In previous years, wrangling the Butterball has been something of a hassle. Unlike a roasting chicken, a turkey cannot be installed on an upright rack and still fit under the closed lid of the gas grill where I bring my poultry to perfection. To get the back skin properly done, therefore, turkey has to start tummy down and be flopped over after about forty minutes. Generally this means slopping precious juices all over the place, and mostly out of the pan.
Last year we stopped talking about ordering a free-range turkey from Rumbleway Farm over in Cecil County and got it done. An “heirloom” turkey, as they designate their heritage breed, has only the most superficial resemblance to a factory-raised Broad-Breasted White that comes as an icy rock from the grocery store. Mr. Rumble, of course, is blessed with superior flavor and incomparable meaty reality. However he is also a long, tall athlete rather than an obese lazybones. Last year, like a baby destined for basketball stardom, his feet extended substantially beyond the end of his cradle.
And speaking of bones. An article in the Baltimore Sun mentions the sturdiness of the leg bones of a heritage turkey. (This piece, by the way, provided way more information than I really wanted about that moment that follows their last day on the farm and precedes my arrival to collect my vacuum-packed gobbler.) We started with a set of poultry shears and after five minutes had gotten barely past the tail. We moved on to the heavy serrated knife and five more minutes of sawing severed another inch or so of backbone from the thigh. My Dear One then went to the toolshed and fetched the pruning saw, a curved and menacing, toothed blade around eighteen inches long. Success! The length of the saw made it a bit awkward to use, and one had to be certain where all fingers were at all times, but it worked. Up one edge of the spine I went, then down the other. After that, the cut down the breast was a breeze. My Dear One scrubbed the saw, rinsed and dried it, resheathed the blade and returned it to the shed.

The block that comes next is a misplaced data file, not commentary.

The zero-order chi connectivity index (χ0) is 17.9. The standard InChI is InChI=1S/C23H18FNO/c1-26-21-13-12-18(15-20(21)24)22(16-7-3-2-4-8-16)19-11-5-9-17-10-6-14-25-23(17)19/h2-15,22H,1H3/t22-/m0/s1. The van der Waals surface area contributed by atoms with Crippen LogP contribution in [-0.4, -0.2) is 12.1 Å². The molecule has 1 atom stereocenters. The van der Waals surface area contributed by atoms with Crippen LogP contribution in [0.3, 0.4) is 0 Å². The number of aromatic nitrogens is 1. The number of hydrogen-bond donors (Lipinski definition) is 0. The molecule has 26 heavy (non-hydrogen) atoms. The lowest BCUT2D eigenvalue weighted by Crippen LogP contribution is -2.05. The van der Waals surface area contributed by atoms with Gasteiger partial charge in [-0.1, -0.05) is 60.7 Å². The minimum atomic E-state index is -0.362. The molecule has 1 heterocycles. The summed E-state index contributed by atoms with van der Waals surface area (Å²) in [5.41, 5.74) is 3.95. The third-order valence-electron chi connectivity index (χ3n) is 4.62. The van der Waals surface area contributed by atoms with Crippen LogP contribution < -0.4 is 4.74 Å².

I gave Mr. Rumble a sprinkling of salt and pepper and nestled him into his bed of rosemary, thyme and sage. Most of a stick of softened butter went under the skin and the rest was smeared across his magnificent physique. A slosh of white wine completed preparation. I set the disposable foil pan—the largest the grocery store had to offer and it was barely big enough—on a cookie sheet and put the whole shebang on the grill. Almost as an afterthought I hacked the backbone in half and tossed it, the neck and the giblets (all but the liver) into a bread pan. I drizzled olive oil over the scraps and tucked the pan into the narrow space that remained on the grill. The drippings from the turkey and scrap pans produced a killer gravy, if I do say so myself.
Everything else—dressing, mashed potatoes, sweet potatoes, Brussels sprouts, roasted squash and apples, and Lithuanian sausage and sauerkraut—tasted as they do every year: delicious. The blueberry pie and white cupcakes with chocolate frosting (a grandchild’s request) more than made up for the cheesecake failure.
But trying out new recipes on guests is still a bad idea.